CHICAGO (CBS) — Happy New Year!
Yes, it’s mid-February, but in several Asian countries where they follow the cycles of the moon, Friday is the Lunar New Year.READ MORE: Stimulus Check Latest: Is A Fourth Relief Payment Coming?
As CBS 2’s Susanna Song explains, some of those traditions are being celebrated right here in Chicago.
“Saehae Bok Mani Badeuseyo!”
That means, “receive good fortune and blessings for the new year” in Korean. Koreans say it as they bow to their elders, oftentimes wearing a traditional Korean dress called a hanbok.
“To show them respect. Then we also want to share the special greetings for the new year,” said Irene Sohn, executive director of Hanul Family Alliance, a non-profit community service agency for Korean immigrants.
In exchange, you receive an envelope with money inside.
Koreans also eat a special soup called dduk guk on the Lunar New Year. It’s made from rice cakes, dumplings, dried salted seaweed, beef, eggs, and green onions.READ MORE: CFD Honors Paramedic Robert Truevillian, Who Died Of COVID, By Placing Badge On Memorial Wall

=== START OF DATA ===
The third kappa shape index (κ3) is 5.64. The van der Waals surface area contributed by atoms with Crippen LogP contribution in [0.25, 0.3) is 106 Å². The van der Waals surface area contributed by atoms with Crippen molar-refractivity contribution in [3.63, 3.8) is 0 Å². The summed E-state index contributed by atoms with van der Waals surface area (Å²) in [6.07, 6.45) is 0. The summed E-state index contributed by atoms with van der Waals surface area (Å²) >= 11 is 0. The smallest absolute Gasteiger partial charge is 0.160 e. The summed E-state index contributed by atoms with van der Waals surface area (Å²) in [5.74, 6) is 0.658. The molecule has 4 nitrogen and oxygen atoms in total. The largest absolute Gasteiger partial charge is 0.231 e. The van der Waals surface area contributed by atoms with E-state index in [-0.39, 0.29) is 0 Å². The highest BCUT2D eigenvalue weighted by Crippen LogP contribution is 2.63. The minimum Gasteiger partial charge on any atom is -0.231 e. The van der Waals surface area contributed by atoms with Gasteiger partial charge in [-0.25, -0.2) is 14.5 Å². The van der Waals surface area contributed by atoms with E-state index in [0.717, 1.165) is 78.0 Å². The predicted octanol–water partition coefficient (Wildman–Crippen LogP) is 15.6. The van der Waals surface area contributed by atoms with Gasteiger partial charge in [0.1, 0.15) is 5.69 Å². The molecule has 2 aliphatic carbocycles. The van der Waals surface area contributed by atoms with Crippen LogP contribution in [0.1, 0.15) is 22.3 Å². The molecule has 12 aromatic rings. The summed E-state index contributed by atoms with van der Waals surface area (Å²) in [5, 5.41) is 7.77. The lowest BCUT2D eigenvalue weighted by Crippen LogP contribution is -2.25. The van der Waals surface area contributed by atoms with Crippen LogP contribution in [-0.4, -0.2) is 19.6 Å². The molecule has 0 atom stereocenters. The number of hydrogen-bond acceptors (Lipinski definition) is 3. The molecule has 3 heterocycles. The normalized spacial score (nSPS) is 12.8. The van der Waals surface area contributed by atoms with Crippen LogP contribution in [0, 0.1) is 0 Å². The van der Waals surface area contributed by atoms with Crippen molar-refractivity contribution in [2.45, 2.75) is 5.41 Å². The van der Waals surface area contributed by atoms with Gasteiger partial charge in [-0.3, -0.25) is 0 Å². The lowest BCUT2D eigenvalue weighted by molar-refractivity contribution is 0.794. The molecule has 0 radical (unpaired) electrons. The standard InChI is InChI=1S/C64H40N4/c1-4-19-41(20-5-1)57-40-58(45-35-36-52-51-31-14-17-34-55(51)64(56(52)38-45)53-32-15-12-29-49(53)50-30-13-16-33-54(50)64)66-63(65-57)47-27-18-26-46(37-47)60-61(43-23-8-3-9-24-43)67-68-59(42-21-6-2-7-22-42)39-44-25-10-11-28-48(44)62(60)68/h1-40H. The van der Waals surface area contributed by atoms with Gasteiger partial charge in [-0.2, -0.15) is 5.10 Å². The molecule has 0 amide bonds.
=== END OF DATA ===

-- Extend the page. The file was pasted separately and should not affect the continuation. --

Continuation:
“Grain of rices represent longevity,” Sohn said.
At Hanul Family Alliance, in Albany Park, chef are cook this traditional soup for the Lunar New Year.
Depaul University professor Li Jin said an estimated 400 million Chinese travel to see family during the Lunar New Year, making it the world’s largest human migration.
“This year is the year of the dog,” she said. “Person who is born in a year of dog are more vulnerable to evil spirits.”
Superstitious or not, there is a way to protect yourself from the mythological monster: wear red.
“Villagers found out this monster actually is afraid of loud sound and red color,” the professor said.
In Chicago’s Chinatown, there’s a lot of red during the annual new year parade. During this celebration, they feast with their families.MORE NEWS: Chicago Weather: Scattered Showers, Thunderstorms Tuesday
If you are fortunate enough, you’ll get a red envelope filled with money, but only after you wish them a happy new year.